Mel (Madeleine Sami) and Jen (Jackie Van Beek) are a couple of friends who run The Breaker Upperers, providing a service for individuals who are too afraid to break up with their partners or spouses in person. It is all going swimmingly until they get a job from a young, sweet guy, Jordan (James Rolleston) and Mel gets involved with him.
Around the same time, whilst visiting Jen’s mother, Shona (Rima Te Wiata), for dinner, Jen’s brother, Stan (Brett O’Gorman) tells them that Joe (Cohen Holloway), the ex of both women is back in town. Mel is also beginnings to have reservations about the work she and Jen do.
The Jordan job proves problematic, especially when they meet the fierce Sepa (Ana Scotney), his less than demure partner and her crew. Mel’s misgivings really cause an issue when she decides to go and visit a former victim, Anna (Celia Pacquola). When Anna, who they had told her fiancé was missing, insist on seeing his case file, their ruse is exposed.
Jen is furious and blames Mel, accusing her of being too weak for the job. On the next job, Mel tells the victim that his wife has fallen down a ravine and died. She relays this information in a room full of her friends at her surprise birthday party. She leaves and goes and gets together with Jordan.
Jen, who had been left stranded, comes home to see her and Jordan together. The two friends have a massive falling out, Jen blaming Mel for her and Joe splitting up, and go their separate ways. Jen, pining for Joe still, invites him out to dinner. She tells him she loves him. Joe explains that not only has it been fifteen years, but he has a wife and three children. His life is very different.
Mel has moved in with Jordan and his less than impressed mother (Stacey Te Hau). Morning sickness alerts Mel to the fact that she is pregnant. Jordan has been offered a rugby contract but says he is going to turn it down to take on the responsibilities of fatherhood. Jen enlists the help of Jordan’s ex to break up Mel and Jordan.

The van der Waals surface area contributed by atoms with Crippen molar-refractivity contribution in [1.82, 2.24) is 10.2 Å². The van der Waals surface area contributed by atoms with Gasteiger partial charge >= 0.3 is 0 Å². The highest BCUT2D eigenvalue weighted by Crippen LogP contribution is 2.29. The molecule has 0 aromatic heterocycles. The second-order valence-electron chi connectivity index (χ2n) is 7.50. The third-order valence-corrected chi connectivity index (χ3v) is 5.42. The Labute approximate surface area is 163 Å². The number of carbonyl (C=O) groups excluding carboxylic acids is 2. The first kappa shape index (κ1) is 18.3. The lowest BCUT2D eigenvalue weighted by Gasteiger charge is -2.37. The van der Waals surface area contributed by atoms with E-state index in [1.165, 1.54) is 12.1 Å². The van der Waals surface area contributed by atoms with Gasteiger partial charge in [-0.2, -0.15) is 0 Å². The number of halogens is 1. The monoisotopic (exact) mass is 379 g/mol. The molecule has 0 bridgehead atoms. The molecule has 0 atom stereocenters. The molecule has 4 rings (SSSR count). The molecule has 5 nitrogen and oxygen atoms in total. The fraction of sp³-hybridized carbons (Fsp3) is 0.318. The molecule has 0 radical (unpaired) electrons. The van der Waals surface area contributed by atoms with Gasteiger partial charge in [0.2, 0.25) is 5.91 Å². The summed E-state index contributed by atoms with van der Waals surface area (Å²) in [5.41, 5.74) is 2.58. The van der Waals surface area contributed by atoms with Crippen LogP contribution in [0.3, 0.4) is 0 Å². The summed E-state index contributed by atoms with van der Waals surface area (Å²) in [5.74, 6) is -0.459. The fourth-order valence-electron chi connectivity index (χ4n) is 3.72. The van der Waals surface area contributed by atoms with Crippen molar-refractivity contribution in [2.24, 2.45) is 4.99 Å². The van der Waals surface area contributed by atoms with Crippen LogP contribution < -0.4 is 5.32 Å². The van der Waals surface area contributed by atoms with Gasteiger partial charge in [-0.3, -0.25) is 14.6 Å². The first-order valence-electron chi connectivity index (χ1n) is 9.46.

Sepa, who is in love with Jordan still, puts together a dance, which Jen joins, to get Jordan back. Mel breaks up with Jordan, realising the relationship does not really work and allowing him to take up the lucrative rugby contract. Jen and Mel repair their friendship and Mel has the baby. They change their business model to both breakups and makeups. The end.
The Breaker Upperers is written and directed by the two stars of the film, Madeleine Sami and Jackie Van Beek. It is a quite good comedy, well directed and well paced. At ninety minutes, if anything, it is a little on the short side for the story they tell. The film jumps straight into the characters, with no unnecessary preamble or build up, jumping straight into a sequence of the two friends doing breakups.
With a good cast of supporting actors as the various people either trying to break or being broken up from, the breakups and those employing the friends for breakups scenes are amusing and well executed. The opening scene, with Celia Pacquola’s Anna crying uncontrollably, is particularly funny.
James Rolleston is brilliant as the sweet but dim Jordan. His easy acceptance of the situation he finds himself in, his chance of playing professional sport dashed by Mel’s pregnancy, showed a nice naivety, coupled with a sense of what is right.
As a first-time feature-length film for the two women, Sami and Van Beek manage to create an engaging and entertaining film. As I said earlier, the film is, perhaps, slightly too short, with certain elements not being able to explore, such as Jen’s relationship with her mother and Mel’s uncertainty with her situation with Jordan and his mother, though these are minor gripes.
Both women are engaging enough and believable enough to create likable and interesting characters that you care about. The script is good, even if in parts it does seem improvised, but the overall story carries it through. The Breaker Upperers is an easy ninety minutes on a Sunday afternoon.